Beyond Borders

As her signature label turns 29, craft revivalist Madhu Jain rolls out a new collection that draws the best of ikat from two worlds.

Written by Jagmeeta Thind Joy | Updated: March 3, 2016 5:11 am
Madhu Jain, deisgner madhu jain, madhu jain ogaan, madhu jain ikat collection, summer ikat collection, fashion, talk Designer Madhu Jain; (right) a design from her latest collection

SHE launched her signature label in 1987 and since then, Madhu Jain has worked with natural fibres and experimented extensively with textiles. A craft revivalist and textile conservationist, Jain is credited with crafting unique textiles. In the past, she has blended Andhra ikat with that from Odisha, and has also combined elements from Thailand and Gujarat’s patola to make a double ikat. As her eponymous label completes 29 years, Jain has launched a new collection inspired by the ikats of Uzbekistan. The collection, was launched recently at Ogaan, the multi-designer store in Delhi. The designer spoke about her journey this far, her new collection and plans to commemorate her 30th anniversary. Edited excerpts:

Looking back, how would you describe your personal journey in developing textiles?
Textiles are my passion, which has taken me to the remotest villages in India and Bangladesh to source the most beautiful, organic and unique textile traditions that were getting lost due to the rising demand for machine-made textiles. In Bangladesh, I worked with BRAC, the largest NGO in the world; on Nakshikantha and Dhaka muslin, to save these almost endangered textiles. Similarly, in 2003, I was instrumental in introducing an alternative textile, bamboo fibre, in India. Currently, I am working on Central Asian influences on ikat and how to weave those into Indian sensibilities.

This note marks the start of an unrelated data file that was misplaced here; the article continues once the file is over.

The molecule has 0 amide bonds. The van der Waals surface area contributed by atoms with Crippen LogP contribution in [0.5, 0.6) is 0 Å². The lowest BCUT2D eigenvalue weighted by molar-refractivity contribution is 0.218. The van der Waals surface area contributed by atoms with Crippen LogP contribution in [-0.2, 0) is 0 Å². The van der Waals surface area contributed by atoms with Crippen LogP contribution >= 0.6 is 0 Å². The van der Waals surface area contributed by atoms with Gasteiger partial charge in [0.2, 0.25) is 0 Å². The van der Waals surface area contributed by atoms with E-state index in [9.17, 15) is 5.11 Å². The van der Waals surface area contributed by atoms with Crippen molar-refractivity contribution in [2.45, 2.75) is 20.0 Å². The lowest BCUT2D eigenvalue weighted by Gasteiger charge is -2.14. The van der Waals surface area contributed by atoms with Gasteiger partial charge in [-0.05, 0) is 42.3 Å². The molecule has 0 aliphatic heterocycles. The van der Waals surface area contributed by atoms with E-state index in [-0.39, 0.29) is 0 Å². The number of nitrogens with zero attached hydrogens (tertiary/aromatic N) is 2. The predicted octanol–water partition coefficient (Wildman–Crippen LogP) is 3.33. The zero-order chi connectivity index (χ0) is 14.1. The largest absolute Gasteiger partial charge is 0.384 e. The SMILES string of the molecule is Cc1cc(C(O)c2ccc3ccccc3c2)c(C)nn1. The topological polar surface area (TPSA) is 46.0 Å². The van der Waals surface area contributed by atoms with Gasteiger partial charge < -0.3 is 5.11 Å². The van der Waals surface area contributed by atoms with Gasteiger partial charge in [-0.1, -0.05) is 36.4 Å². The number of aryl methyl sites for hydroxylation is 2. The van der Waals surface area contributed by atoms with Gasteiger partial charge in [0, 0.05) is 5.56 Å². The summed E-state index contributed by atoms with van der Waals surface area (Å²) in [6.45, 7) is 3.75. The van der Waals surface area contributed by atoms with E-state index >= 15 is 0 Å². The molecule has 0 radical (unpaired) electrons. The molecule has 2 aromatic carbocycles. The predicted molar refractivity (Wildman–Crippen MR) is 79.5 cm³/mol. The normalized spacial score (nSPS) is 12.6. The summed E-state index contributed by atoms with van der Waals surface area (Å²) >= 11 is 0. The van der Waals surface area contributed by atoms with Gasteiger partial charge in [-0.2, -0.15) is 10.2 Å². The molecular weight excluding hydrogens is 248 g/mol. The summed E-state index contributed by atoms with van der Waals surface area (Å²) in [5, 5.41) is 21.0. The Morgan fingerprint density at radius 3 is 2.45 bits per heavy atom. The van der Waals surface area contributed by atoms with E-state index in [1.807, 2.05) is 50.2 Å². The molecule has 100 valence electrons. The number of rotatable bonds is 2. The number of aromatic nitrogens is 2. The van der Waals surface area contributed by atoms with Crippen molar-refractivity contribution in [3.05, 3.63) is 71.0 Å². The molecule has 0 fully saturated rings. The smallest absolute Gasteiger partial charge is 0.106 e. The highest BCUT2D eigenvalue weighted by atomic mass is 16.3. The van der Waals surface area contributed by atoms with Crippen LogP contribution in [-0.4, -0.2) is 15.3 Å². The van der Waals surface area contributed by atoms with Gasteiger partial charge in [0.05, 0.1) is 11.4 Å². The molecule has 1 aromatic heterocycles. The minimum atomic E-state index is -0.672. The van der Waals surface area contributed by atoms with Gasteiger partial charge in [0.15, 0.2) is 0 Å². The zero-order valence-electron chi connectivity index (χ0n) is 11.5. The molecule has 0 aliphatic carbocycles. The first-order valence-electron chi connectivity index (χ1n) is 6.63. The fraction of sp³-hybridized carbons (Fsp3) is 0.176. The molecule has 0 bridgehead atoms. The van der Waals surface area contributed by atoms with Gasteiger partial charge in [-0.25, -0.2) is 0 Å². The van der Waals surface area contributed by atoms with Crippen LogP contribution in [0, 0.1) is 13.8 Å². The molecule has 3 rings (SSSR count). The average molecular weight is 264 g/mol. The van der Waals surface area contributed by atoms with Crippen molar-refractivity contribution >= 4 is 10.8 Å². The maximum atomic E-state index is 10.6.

Your latest collection in ikat is inspired by Uzbekistan. How did this come about?
From ancient times, the world has been linked by trading routes and textiles. In the 19th century, the Central Asian regions of Bukhara and Samarkand (now Uzbekistan) were famous for fine silk and cotton ikat. Uzbekistan royals and rich merchants wore ikat coats, as it exemplified power, status and wealth. I wanted to take this ancient ‘cultural exchange’ to a new level by combining Uzbek motifs with that of ours. While Indian ikat uses traditional motifs based on nature and temple themes, Uzbek-based ikat has abstract geometrical and floral themes. My latest collection is a happy marriage of the two traditions.

What are your views on the textile wave sweeping the country currently, as an increasing number of designers are working with Indian textiles?
Personally, it makes me happy that Indian textiles are finally capturing the imagination of designers. But we need to focus on innovation and design development.

Are you working on any textile revival or special project this year?
I am gearing up for special celebrations to commemorate 30 years of the Madhu Jain label. I am focusing on adding vibrancy to the Ikat textile craft, and presenting it in a totally new avatar.

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